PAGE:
Oranges lend themselves perfectly to light souffls & cold jellies
The refreshing flavour of oranges perks up salads considerably
Oranges certainly star in many meat-based dishes
Come winter and our fruit stalls are dominated by strawberries, persimmons, star fruit, water chestnuts (singhada) and oranges. My favourite out of all these is the striking-looking singhada, but I do reserve a soft spot in my heart for oranges. This time of year, they are usually sweet, but even when sour they have a refreshingly crisp juiciness. What's more, they are a wonderfully versatile fruit. A beautifully-burnished, tangy marmalade is the first thing that comes to mind when one talks about oranges, but there are plenty of other dishes that they can be used in.
1. Candied Orange Peels
Let us first talk about the obvious ones - sweets and puddings. Oranges lend themselves perfectly to light, fluffy soufflés and cold jellies. Candied oranges are often used in fruitcakes and taste wonderful when paired with sugared water to make granitas and sorbets. And don't throw away the rind after you are done peeling the fruit. Orange rind or zest packs a wallop of flavour, and helps intensify the orange flavour in any dish. And you can use them to make candied peels, which are a delicious, sweet snack. Here is the recipe below.
Peel of 1 orange 1/3 cup sugar + extra to coat
1. Scrape out as much of the pith of the orange as you can, from the peel. Then chop it into 2 inch, evenly sized pieces. Submerge them in water and then heat, taking them off the fire once the water has boiled fully. Drain and keep aside.
2. Add a little water to the sugar and boil until the sugar dissolves fully. Remember, you do not want this to be too watery, so don't add more than 1/4th cup of water.
3. Then tip in the rind and simmer together for about 30 to 45 minutes. Allow to drain, and then roll them in the remaining sugar. These will need about one to two days to dry, after which you can eat them plain, dip them in peanut butter or even coat them in melted chocolate, as a twist on the classic orange and chocolate flavour pairing.
2. Oranges in Salads
The glorious, refreshing flavour of the orange perks up salads considerably. Here are a few time-tested (and tasted) pairings that work every time - oranges and beetroots, the heavy sweetness of the beet offsetting the light, tangy orange; oranges and spinach, a beautiful play on the bittersweet; rocket leaves, orange and walnut salad, with its delightful textural variations and the slightly unusual orange and date salad, for which I am giving you my recipe below.
Orange and Date Salad
½ cup coriander, chopped ¼ cup mint, chopped 1/4 cup dates, deseeded and chopped 1 orange, peeled 1 cup salad leaves 2 Tbsp extra virgin olive oil 1 Tbsp lemon juice Salt and pepper to season Almonds as per taste
1. For the dressing, toss together the last two ingredients until they have been thoroughly mixed. Season well.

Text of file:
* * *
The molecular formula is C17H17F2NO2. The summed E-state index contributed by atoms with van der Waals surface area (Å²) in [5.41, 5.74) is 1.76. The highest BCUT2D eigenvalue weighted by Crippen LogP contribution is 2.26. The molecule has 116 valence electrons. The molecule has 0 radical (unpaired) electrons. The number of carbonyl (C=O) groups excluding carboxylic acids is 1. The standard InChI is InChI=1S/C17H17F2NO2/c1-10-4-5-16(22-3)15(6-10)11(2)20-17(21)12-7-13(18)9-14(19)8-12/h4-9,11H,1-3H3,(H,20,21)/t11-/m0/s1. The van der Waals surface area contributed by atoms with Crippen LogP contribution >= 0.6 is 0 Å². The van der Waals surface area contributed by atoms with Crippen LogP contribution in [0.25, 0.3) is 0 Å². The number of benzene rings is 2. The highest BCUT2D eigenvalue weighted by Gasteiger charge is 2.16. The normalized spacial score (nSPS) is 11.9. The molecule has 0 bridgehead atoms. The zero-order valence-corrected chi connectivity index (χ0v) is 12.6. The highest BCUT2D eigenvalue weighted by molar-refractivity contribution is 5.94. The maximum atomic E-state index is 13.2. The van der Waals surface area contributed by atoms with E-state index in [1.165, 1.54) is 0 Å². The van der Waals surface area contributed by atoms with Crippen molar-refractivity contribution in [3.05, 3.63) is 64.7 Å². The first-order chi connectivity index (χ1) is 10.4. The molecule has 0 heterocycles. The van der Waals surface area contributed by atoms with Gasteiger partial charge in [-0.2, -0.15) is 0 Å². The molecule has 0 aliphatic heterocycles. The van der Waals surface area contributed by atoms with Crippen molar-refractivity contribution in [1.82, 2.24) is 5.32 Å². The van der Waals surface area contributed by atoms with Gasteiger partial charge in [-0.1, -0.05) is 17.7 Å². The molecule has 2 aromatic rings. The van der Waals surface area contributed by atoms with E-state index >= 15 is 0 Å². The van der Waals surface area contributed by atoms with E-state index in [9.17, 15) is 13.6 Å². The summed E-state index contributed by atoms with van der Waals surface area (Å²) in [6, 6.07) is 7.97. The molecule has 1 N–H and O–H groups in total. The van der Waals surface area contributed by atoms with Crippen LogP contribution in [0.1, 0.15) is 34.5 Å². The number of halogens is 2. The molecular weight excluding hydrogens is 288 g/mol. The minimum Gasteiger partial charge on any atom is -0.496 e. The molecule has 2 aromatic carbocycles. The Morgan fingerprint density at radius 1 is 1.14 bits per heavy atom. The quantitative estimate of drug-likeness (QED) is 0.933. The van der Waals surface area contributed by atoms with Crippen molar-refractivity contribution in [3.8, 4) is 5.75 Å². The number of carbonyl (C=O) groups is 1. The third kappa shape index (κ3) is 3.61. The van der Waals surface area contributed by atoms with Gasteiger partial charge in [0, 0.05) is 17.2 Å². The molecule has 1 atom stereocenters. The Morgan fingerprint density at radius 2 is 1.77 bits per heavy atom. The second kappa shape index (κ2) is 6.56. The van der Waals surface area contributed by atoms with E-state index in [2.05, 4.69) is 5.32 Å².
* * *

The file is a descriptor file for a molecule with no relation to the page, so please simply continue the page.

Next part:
2. Take your orange segments and peel off the skin. This is a bit time-consuming and messy, but worth the effort. Make sure to remove all the pips as well. Then toss them with the salad leaves, dates, mint and coriander and pour the dressing on top. If you like, you can sprinkle a few almonds over your salad, just at the last moment, for a crunchy element.
3. Oranges in Mains
Oranges certainly star in many meat-based dishes. They pair spectacularly well with porcine dishes and with poultry. My friend even swears by her Moroccan orange lamb recipe! The classic French dish, duck à l’orange, is considered by many to be a bit of a cliché but is actually quite delicious. The original recipe calls for a whole duck (a luxurious extravagance for most of us!) and might seem a bit intimidating, but is actually not that hard to prepare. The orange is juiced and used as a marinade for the duck, together with the peel. Later, orange juice along with vinegar and sugar (with a little butter whisked in) is used as a sauce. Crispy-skinned, citrus-infused duck together with a rich, tangy sauce makes for a delicious dish on special occasions.
Orange juice also pairs well when combined with soy sauce and a hint of peppercorn, for an Asian twist, or a dry white wine. You can even try pairing orange with mustard - a surprising combination but one that works, nonetheless.
4. Orange Glaze
Orange glazes can be used to add zing to plain cakes, and painted over a rich fatty ham, chicken or even for carrots. For a quick and easy orange glaze, try this recipe.
1 cup sugar 2 Tbsp orange juice, preferably freshly squeezed ½ Tbsp orange zest, grated
1. All you have to do is toss them all together in a bowl until perfectly mixed. If you like, you may replace honey with sugar. The zest will offset the cloying sweetness of the honey.
5. Oranges with Veggies
So we know that the fresh, citrus flavours of the orange are the perfect foil for rich, fatty meats. But vegetarians needn't despair. At home, I often make this simple cabbage-orange dish, the recipe of which I am sharing below. It's a tasty dish for a special occasion.
1 cabbage, shredded 1 orange 1 onion 2 Tbsp butter 10 Tbsp vegetable stock Salt and pepper to season ½ Tbsp sugar
1. First, grate the orange rind. Then, peel and de-skin the orange. Make sure not to waste any of the juice at this stage.
2. Saute the onion in butter until golden. Add in the cabbage and keep sauteing for three or four minutes. Add the orange rind and pour in the orange juice and vegetable stock.
3. Season and cook until cabbage softens (about 20 minutes). Add the sugar and orange segments and cook until sugar has melted and caramelised. Serve hot.
About the Author: Meher Mirza is an independent writer and editor, with a focus on food and travel. Formerly with BBC Good Food India, she loves anime, animals and artsy things but also comics, technology and death metal.
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